Despite the awkwardness of such moments in the spotlight, Jaber has given a few rare interviews in which he provides some insight both into the process, and meaning, of writing for him. In the Abu Dhabi daily al-Ittiḥād’s culture section, at the very moment when Amerika was short-listed for the Arabic Booker in 2010, Jaber explained how his novels crystallize at moments in a lifetime of self-engagement with both family and national history. He described ancestors whose fragmentary or obscure pasts haunt him, despite his attempts to write those stories down—particularly Alī Jābir from Amerika—in whose case, the author’s attempts to form a character had repeatedly failed. In that interview, the journalist Alī al-Maqrī invited Jaber to speak about his own life, in response to which he explained how he had to make up an elaborate lie to get a visa to travel to the United States, and he insisted how that trip, like his other travels, led him to points in his own state of mind in which he was able to imagine people, places and moments for new novels.5 Jaber fashions himself here, as in his novels, doing intense archival research in libraries, in the Special Collections department in the basement of Jafet Library at the American University of Beirut, or in the case of this interview, at the New York Public Library. Short of asking Jaber himself, of course, we have no way of being sure of the veracity of his story about the visa and his American travels. Could it be that Jaber is using the cultural page of a daily newspaper—a genre with which he is very familiar after years of writing at al-Ḥayat—as a playful performance to experiment with the line between fiction and reality? Is the lie to get an American visa, yet again, the ironic insignia of Jaber’s fictional style? One might expect so given the journalist’s ironic headline in the interview, “I was a liar [Kuntu kāthiban],” a play on the title of Jaber’s sixth novel I was a Prince [Kuntu amīran] (1997).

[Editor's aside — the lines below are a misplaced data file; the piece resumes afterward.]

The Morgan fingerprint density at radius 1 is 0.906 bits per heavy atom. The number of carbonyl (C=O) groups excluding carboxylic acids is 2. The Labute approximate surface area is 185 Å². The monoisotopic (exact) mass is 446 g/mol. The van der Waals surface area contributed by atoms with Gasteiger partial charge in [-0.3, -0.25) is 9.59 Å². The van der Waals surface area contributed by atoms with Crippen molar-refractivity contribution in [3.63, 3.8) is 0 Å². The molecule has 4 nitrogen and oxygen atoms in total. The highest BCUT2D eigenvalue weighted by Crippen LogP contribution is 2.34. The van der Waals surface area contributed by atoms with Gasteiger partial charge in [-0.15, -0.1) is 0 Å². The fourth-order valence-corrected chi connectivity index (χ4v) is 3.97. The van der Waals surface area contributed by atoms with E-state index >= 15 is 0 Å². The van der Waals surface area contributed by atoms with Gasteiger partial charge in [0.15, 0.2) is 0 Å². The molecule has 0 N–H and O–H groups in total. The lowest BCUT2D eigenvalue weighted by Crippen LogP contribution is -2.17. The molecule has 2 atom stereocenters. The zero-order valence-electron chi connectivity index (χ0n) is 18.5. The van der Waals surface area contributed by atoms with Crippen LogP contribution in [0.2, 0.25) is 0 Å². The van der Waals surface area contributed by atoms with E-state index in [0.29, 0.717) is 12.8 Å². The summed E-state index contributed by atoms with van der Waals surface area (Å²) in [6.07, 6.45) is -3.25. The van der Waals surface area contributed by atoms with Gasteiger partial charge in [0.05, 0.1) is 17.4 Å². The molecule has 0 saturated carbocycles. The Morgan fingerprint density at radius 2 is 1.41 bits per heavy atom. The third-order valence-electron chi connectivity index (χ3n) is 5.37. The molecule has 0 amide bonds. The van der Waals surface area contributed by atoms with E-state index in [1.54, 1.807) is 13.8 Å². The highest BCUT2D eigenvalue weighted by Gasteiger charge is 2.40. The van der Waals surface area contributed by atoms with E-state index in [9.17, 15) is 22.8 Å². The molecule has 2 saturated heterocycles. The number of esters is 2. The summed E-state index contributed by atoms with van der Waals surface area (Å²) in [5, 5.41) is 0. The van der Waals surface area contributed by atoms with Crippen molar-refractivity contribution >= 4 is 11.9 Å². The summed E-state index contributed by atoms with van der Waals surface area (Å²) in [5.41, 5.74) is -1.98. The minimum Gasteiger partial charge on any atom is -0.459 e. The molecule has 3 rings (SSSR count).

To date, critical attention to Jaber’s works has been limited to a few literary scholars focused on his earlier novels.6 The most incisive comments that speak directly to Jaber’s imaginative treatment of the past have come from Lebanese historian Kamal Salibi. In a review article of Youssef the Englishman (1998), a novel about the Druze Jaber family in the ‘Urqub region of the Chouf, Salibi points to the “baffling” amount of “historical knowledge” that went into the making of the novel.7 We read the late Lebanese historian entranced by Jaber’s twofold genius—his use of narrative and his command of intricate historical detail—calling it “a study of the subtle complexities of the social character of the Druze mountains . . . tersely sketched out in elegant parables and vignettes.”8 In his short essay Beirut and the Past (2009), Salibi elaborates on the desire to see the present in the past, and vice versa, comparing Jaber’s narrative art to Lavoisier’s law of the conservation of mass: nothing of the past is gained or lost, rather everything is always changing.9 Salibi describes how “Jaber roams [yatajawwul] through the Beirut of the present and the past, coming and going, unencumbered.”10 He concludes by arguing that Jaber’s “past-present (or present-past)” is a space in which the imaginative dimension of narrative combined with the “scientific discipline” [al-inḍibāṭ al-‘ilimyy] characteristic of a historian exist in constant tension. In the end, however, Salibi concedes that perhaps the creativity of the novelist, and not that of the historian, produces the most eloquent form of expression.11